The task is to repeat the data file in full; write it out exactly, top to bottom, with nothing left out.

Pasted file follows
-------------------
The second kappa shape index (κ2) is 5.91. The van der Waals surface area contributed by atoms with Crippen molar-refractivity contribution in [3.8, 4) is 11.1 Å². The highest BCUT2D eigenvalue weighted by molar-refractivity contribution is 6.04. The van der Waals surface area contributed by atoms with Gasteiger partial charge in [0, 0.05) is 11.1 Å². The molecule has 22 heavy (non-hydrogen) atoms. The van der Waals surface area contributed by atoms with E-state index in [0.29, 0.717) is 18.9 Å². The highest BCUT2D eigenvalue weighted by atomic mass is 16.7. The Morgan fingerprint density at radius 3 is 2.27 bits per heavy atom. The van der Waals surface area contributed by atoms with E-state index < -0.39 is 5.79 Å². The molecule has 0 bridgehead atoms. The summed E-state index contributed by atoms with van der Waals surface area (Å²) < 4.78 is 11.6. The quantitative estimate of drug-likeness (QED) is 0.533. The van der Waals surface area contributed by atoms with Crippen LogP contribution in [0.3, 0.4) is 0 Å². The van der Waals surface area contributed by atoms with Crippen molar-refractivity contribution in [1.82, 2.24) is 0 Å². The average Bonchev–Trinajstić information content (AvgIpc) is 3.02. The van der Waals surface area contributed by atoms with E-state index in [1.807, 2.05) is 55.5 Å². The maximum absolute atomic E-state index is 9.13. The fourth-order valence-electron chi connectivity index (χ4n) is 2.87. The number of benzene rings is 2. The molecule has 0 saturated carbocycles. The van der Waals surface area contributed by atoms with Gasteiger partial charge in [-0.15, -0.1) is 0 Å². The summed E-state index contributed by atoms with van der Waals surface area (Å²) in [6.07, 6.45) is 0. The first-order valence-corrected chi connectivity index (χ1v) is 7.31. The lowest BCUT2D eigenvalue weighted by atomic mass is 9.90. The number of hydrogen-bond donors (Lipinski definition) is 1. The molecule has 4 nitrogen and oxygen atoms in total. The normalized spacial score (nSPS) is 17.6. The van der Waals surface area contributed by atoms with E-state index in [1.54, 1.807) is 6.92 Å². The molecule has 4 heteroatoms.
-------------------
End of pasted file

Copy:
The second kappa shape index (κ2) is 5.91. The van der Waals surface area contributed by atoms with Crippen molar-refractivity contribution in [3.8, 4) is 11.1 Å². The highest BCUT2D eigenvalue weighted by molar-refractivity contribution is 6.04. The van der Waals surface area contributed by atoms with Gasteiger partial charge in [0, 0.05) is 11.1 Å². The molecule has 22 heavy (non-hydrogen) atoms. The van der Waals surface area contributed by atoms with E-state index in [0.29, 0.717) is 18.9 Å². The highest BCUT2D eigenvalue weighted by atomic mass is 16.7. The Morgan fingerprint density at radius 3 is 2.27 bits per heavy atom. The van der Waals surface area contributed by atoms with E-state index < -0.39 is 5.79 Å². The molecule has 0 bridgehead atoms. The summed E-state index contributed by atoms with van der Waals surface area (Å²) < 4.78 is 11.6. The quantitative estimate of drug-likeness (QED) is 0.533. The van der Waals surface area contributed by atoms with Crippen LogP contribution in [0.3, 0.4) is 0 Å². The van der Waals surface area contributed by atoms with Crippen molar-refractivity contribution in [1.82, 2.24) is 0 Å². The average Bonchev–Trinajstić information content (AvgIpc) is 3.02. The van der Waals surface area contributed by atoms with E-state index in [1.807, 2.05) is 55.5 Å². The maximum absolute atomic E-state index is 9.13. The fourth-order valence-electron chi connectivity index (χ4n) is 2.87. The number of benzene rings is 2. The molecule has 0 saturated carbocycles. The van der Waals surface area contributed by atoms with Gasteiger partial charge in [-0.15, -0.1) is 0 Å². The summed E-state index contributed by atoms with van der Waals surface area (Å²) in [6.07, 6.45) is 0. The first-order valence-corrected chi connectivity index (χ1v) is 7.31. The lowest BCUT2D eigenvalue weighted by atomic mass is 9.90. The number of hydrogen-bond donors (Lipinski definition) is 1. The molecule has 4 nitrogen and oxygen atoms in total. The normalized spacial score (nSPS) is 17.6. The van der Waals surface area contributed by atoms with E-state index in [1.54, 1.807) is 6.92 Å². The molecule has 4 heteroatoms.